Wednesday, 11 March 2020 09:36

A whole world of dog sports you never thought to explore

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A whole world of dog sports you never thought to explore

We feed our dog, we play with them, we cuddle them, we clean up after them, and we walk them. These are the basic things most people do with their beloved pooches and most live a full, fun life. But, most owners will agree that it’s very fulfilling to watch your dog run free and push their limits when chasing their favourite toy, so why not help your dog exceed their limits and become good at a skill they can compete with, while also building the relationship between dog and owner.

When you think of dog competitions most go straight to agility or maybe obedience but the scope of sports is much wider than that and there are many different benefits to each sport. If you want to build a concrete bond between you and your dog these sports are some of the best ways to do that while also ensuring you have a well-rounded, well socialised dog.

With sports like obedience and agility many people will watch a handler and their dog complete the competition and think they don’t have the time or patience to teach their dog that level of tricks. As agility includes completing a kind of obstacle course with your dog while obedience is more testing the training of your dog by executing tricks with precision and accuracy. Others, however, will see it as a great way to build communication and trust with your dog and not mind the gruelling patience needed to get your dog to a competitive level.

These sports are just you and your dog and build up that relationship beautifully, but, these may not fit some people as they are in some ways age restrictive and perhaps not suitable for some mental and physical disabilities due to the running and focus involved for long periods of time. That doesn’t mean that there are no sports for you and your furry companion it just means you need to look at the other options. Sports like flyball, which I compete in, potentially require less movement and shorter periods of focus. Flyball is a team sport where four dogs fetch a ball in relay, each dog jumping four hurdles on the way there and back, being sent and encouraged back by their handlers. Each handler would require four to five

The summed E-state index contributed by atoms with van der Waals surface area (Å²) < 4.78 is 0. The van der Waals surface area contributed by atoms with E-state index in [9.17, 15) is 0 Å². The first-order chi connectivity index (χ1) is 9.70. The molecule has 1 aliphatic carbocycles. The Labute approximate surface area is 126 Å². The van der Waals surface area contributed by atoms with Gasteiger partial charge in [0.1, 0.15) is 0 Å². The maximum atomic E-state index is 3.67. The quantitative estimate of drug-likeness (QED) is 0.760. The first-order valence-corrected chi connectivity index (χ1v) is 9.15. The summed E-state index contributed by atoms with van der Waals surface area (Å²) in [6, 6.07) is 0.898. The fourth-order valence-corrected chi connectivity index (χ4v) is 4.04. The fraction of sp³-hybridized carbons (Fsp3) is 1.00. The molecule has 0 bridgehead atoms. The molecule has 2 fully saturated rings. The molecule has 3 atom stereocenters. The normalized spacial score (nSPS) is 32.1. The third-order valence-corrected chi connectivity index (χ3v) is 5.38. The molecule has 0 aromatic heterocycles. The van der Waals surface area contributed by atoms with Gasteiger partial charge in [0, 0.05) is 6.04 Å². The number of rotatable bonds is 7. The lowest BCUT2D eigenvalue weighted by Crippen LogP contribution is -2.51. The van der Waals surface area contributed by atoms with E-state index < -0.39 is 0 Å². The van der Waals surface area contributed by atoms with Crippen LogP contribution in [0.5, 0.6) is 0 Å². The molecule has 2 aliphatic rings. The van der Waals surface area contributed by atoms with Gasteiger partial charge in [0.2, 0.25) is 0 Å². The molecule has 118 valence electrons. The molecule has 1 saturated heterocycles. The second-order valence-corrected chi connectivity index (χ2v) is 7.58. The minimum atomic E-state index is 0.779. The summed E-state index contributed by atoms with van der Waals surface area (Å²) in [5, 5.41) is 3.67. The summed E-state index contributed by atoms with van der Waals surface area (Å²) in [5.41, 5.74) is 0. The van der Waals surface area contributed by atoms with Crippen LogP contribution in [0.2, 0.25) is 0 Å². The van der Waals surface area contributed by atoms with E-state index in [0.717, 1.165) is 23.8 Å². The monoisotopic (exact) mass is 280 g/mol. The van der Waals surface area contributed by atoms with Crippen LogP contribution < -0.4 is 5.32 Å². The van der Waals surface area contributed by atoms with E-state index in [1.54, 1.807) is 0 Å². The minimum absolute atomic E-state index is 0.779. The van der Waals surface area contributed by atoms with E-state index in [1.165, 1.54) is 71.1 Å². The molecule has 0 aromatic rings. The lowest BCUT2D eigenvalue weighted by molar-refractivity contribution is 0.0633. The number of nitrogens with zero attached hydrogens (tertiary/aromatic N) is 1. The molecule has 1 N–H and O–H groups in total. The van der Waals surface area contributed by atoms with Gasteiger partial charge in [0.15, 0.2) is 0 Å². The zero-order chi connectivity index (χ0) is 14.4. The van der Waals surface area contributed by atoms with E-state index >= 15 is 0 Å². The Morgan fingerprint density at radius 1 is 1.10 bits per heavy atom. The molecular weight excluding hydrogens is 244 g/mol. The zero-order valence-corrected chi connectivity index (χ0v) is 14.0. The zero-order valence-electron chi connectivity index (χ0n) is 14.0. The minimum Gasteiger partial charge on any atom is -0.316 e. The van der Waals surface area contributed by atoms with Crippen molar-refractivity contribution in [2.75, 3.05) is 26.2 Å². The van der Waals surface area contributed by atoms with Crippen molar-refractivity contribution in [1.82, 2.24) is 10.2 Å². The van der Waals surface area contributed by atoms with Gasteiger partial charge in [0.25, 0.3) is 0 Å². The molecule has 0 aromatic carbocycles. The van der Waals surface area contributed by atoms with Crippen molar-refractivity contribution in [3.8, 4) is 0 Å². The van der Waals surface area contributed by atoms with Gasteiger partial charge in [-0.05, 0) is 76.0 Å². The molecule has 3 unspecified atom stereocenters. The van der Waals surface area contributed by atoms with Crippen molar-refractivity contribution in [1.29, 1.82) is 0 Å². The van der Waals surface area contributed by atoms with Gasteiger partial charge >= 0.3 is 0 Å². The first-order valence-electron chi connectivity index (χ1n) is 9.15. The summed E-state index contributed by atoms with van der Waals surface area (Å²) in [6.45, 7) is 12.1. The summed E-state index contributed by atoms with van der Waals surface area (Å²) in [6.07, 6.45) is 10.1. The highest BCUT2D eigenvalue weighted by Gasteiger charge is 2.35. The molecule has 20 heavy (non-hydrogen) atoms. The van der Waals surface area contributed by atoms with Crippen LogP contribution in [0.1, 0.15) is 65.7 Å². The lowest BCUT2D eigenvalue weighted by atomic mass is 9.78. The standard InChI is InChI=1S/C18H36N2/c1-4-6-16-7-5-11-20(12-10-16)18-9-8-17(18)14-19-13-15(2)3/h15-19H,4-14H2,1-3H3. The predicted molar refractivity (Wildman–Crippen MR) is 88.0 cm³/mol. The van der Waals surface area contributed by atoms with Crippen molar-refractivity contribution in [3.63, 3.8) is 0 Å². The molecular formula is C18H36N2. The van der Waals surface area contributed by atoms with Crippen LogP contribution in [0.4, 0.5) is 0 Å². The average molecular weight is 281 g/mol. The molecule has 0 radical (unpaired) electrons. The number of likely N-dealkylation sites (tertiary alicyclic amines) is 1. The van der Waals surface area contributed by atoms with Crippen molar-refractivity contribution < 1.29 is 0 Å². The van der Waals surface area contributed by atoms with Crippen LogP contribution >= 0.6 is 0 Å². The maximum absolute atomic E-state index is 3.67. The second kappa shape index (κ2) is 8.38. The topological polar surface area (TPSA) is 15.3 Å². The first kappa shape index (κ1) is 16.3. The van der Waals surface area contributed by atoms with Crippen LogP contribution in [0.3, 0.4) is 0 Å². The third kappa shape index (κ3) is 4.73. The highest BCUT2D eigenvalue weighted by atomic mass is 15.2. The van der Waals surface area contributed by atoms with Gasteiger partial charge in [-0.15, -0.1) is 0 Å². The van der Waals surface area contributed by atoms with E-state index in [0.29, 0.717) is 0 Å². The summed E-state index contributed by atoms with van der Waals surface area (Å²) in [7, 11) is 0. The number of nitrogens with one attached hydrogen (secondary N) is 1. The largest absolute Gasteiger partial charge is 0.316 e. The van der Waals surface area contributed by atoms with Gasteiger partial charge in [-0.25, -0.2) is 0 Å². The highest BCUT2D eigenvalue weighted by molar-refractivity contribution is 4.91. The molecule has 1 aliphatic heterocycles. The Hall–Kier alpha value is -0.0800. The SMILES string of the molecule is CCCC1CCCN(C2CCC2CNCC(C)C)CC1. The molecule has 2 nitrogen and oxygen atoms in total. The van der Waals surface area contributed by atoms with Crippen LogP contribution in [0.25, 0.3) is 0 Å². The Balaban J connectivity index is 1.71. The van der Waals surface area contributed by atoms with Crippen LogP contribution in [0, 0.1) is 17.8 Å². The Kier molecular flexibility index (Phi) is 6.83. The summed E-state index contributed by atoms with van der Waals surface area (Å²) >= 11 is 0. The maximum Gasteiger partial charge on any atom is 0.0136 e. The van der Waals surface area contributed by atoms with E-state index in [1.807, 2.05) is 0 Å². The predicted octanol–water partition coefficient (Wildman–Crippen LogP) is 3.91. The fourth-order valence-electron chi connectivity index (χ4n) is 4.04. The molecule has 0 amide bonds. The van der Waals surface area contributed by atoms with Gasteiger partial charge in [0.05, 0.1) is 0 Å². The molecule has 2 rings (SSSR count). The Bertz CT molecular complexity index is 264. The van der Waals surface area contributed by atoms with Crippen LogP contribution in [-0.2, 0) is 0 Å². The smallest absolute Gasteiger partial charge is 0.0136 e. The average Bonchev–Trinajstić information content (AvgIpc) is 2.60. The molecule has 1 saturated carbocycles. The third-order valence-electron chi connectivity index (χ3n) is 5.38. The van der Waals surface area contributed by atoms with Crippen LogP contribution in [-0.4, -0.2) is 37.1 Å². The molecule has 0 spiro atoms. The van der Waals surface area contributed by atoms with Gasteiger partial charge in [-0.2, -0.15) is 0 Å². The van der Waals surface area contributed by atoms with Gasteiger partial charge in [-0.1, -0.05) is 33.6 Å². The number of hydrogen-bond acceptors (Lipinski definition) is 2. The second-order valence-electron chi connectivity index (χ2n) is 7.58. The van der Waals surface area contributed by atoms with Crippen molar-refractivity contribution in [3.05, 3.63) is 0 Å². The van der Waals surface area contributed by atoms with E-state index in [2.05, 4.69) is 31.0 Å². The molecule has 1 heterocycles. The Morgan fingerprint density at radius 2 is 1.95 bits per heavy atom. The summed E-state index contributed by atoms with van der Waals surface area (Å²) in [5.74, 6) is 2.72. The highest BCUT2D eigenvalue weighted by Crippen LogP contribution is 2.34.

seconds of intense focus rather than the few minutes agility takes. This sport is an amazing way to socialise your dog as they work together in a team and to build up your own confidence as instead of it being just you and your dog you have trusted team members, and their dogs, beside you every step of the way!

Though I may be a bit biased as I only compete in flyball currently, though I hope to expand my participation soon, I think the socialisation skills developed in this sport are extraordinary as you get to understand your dog and their moods when they are running and you also develop your own focus and sense of worth as your dog needs you to run, like they do to do many of the sports available to both of you. My team, Bridbay flyball, has given me the confidence to handle different dogs and the gratification I feel when I see my own dog practice is indescribable. My team leader, Claire Turton, describes flyball as a “ team sport and very family friendly and open to any age or disability”, the possibilities are amazingly endless.

Even if you don’t want to compete in these sports with your dog it’s always good to have different ways of exercising your dog to keep their mental stimulation high and help avoid chewing and other naughty behaviour when they are left alone. So, give up one morning a week to spend on a sport with your dog and see how both of your socialisation and confidence skills grow, no matter your age and how your trust and love for each other can flourish even further than before.

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